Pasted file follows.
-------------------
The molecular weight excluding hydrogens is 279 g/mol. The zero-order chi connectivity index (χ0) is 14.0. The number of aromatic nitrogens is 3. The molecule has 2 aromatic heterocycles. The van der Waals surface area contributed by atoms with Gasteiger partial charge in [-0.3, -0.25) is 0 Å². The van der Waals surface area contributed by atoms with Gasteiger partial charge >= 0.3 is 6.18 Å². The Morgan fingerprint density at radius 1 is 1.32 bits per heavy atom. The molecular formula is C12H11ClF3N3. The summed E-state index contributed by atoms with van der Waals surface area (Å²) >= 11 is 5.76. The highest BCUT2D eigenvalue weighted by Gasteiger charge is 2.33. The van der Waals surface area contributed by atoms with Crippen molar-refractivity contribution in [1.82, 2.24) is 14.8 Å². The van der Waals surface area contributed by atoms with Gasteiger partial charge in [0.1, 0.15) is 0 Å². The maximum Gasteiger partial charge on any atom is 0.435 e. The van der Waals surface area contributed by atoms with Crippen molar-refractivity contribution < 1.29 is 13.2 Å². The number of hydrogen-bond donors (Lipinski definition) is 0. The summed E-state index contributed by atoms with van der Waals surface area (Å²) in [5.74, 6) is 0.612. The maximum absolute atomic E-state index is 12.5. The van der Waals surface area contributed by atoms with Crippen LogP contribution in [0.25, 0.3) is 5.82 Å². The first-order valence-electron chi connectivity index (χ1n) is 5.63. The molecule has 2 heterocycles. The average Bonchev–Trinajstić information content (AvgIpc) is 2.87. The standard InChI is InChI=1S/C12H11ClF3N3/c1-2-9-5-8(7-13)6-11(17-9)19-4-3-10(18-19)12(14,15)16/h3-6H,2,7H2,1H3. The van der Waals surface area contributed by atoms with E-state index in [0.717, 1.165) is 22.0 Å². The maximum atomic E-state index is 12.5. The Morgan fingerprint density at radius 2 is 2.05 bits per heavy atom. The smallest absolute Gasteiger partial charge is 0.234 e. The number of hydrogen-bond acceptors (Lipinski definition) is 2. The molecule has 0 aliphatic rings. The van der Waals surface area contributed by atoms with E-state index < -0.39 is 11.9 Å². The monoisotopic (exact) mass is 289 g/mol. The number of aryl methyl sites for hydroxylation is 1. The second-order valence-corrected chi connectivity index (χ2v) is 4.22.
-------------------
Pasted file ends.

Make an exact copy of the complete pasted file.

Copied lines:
The molecular weight excluding hydrogens is 279 g/mol. The zero-order chi connectivity index (χ0) is 14.0. The number of aromatic nitrogens is 3. The molecule has 2 aromatic heterocycles. The van der Waals surface area contributed by atoms with Gasteiger partial charge in [-0.3, -0.25) is 0 Å². The van der Waals surface area contributed by atoms with Gasteiger partial charge >= 0.3 is 6.18 Å². The Morgan fingerprint density at radius 1 is 1.32 bits per heavy atom. The molecular formula is C12H11ClF3N3. The summed E-state index contributed by atoms with van der Waals surface area (Å²) >= 11 is 5.76. The highest BCUT2D eigenvalue weighted by Gasteiger charge is 2.33. The van der Waals surface area contributed by atoms with Crippen molar-refractivity contribution in [1.82, 2.24) is 14.8 Å². The van der Waals surface area contributed by atoms with Gasteiger partial charge in [0.1, 0.15) is 0 Å². The maximum Gasteiger partial charge on any atom is 0.435 e. The van der Waals surface area contributed by atoms with Crippen molar-refractivity contribution < 1.29 is 13.2 Å². The number of hydrogen-bond donors (Lipinski definition) is 0. The summed E-state index contributed by atoms with van der Waals surface area (Å²) in [5.74, 6) is 0.612. The maximum absolute atomic E-state index is 12.5. The van der Waals surface area contributed by atoms with Crippen LogP contribution in [0.25, 0.3) is 5.82 Å². The first-order valence-electron chi connectivity index (χ1n) is 5.63. The molecule has 2 heterocycles. The average Bonchev–Trinajstić information content (AvgIpc) is 2.87. The standard InChI is InChI=1S/C12H11ClF3N3/c1-2-9-5-8(7-13)6-11(17-9)19-4-3-10(18-19)12(14,15)16/h3-6H,2,7H2,1H3. The van der Waals surface area contributed by atoms with E-state index in [0.717, 1.165) is 22.0 Å². The maximum atomic E-state index is 12.5. The Morgan fingerprint density at radius 2 is 2.05 bits per heavy atom. The smallest absolute Gasteiger partial charge is 0.234 e. The number of hydrogen-bond acceptors (Lipinski definition) is 2. The molecule has 0 aliphatic rings. The van der Waals surface area contributed by atoms with E-state index < -0.39 is 11.9 Å². The monoisotopic (exact) mass is 289 g/mol. The number of aryl methyl sites for hydroxylation is 1. The second-order valence-corrected chi connectivity index (χ2v) is 4.22.